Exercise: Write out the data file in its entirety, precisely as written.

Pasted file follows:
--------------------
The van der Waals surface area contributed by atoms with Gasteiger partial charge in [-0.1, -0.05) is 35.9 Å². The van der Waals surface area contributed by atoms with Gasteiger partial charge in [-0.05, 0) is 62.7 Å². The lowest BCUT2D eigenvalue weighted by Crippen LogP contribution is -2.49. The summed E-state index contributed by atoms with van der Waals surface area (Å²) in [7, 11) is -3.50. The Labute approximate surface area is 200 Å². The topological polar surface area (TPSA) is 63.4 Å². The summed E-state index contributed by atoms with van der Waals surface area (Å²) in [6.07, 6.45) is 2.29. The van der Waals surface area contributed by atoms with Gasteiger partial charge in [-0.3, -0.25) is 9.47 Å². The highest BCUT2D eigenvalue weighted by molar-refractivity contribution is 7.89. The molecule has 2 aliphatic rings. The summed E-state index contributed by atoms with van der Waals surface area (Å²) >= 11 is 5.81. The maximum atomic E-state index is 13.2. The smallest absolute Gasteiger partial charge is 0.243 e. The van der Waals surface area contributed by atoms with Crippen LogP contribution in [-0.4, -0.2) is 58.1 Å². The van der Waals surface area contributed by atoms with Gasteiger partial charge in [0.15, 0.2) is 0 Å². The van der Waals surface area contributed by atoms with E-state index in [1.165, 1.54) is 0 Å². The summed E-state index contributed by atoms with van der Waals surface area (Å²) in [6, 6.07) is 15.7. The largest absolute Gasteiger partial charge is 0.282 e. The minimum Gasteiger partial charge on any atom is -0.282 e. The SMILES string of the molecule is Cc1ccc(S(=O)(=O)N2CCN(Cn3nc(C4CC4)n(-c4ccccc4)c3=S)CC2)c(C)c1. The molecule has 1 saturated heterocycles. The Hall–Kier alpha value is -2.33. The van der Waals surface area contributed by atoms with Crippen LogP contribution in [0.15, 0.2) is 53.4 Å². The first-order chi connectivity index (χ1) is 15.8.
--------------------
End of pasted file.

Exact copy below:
The van der Waals surface area contributed by atoms with Gasteiger partial charge in [-0.1, -0.05) is 35.9 Å². The van der Waals surface area contributed by atoms with Gasteiger partial charge in [-0.05, 0) is 62.7 Å². The lowest BCUT2D eigenvalue weighted by Crippen LogP contribution is -2.49. The summed E-state index contributed by atoms with van der Waals surface area (Å²) in [7, 11) is -3.50. The Labute approximate surface area is 200 Å². The topological polar surface area (TPSA) is 63.4 Å². The summed E-state index contributed by atoms with van der Waals surface area (Å²) in [6.07, 6.45) is 2.29. The van der Waals surface area contributed by atoms with Gasteiger partial charge in [-0.3, -0.25) is 9.47 Å². The highest BCUT2D eigenvalue weighted by molar-refractivity contribution is 7.89. The molecule has 2 aliphatic rings. The summed E-state index contributed by atoms with van der Waals surface area (Å²) >= 11 is 5.81. The maximum atomic E-state index is 13.2. The smallest absolute Gasteiger partial charge is 0.243 e. The van der Waals surface area contributed by atoms with Crippen LogP contribution in [-0.4, -0.2) is 58.1 Å². The van der Waals surface area contributed by atoms with Gasteiger partial charge in [0.15, 0.2) is 0 Å². The van der Waals surface area contributed by atoms with E-state index in [1.165, 1.54) is 0 Å². The summed E-state index contributed by atoms with van der Waals surface area (Å²) in [6, 6.07) is 15.7. The largest absolute Gasteiger partial charge is 0.282 e. The minimum Gasteiger partial charge on any atom is -0.282 e. The SMILES string of the molecule is Cc1ccc(S(=O)(=O)N2CCN(Cn3nc(C4CC4)n(-c4ccccc4)c3=S)CC2)c(C)c1. The molecule has 1 saturated heterocycles. The Hall–Kier alpha value is -2.33. The van der Waals surface area contributed by atoms with Crippen LogP contribution in [0.15, 0.2) is 53.4 Å². The first-order chi connectivity index (χ1) is 15.8.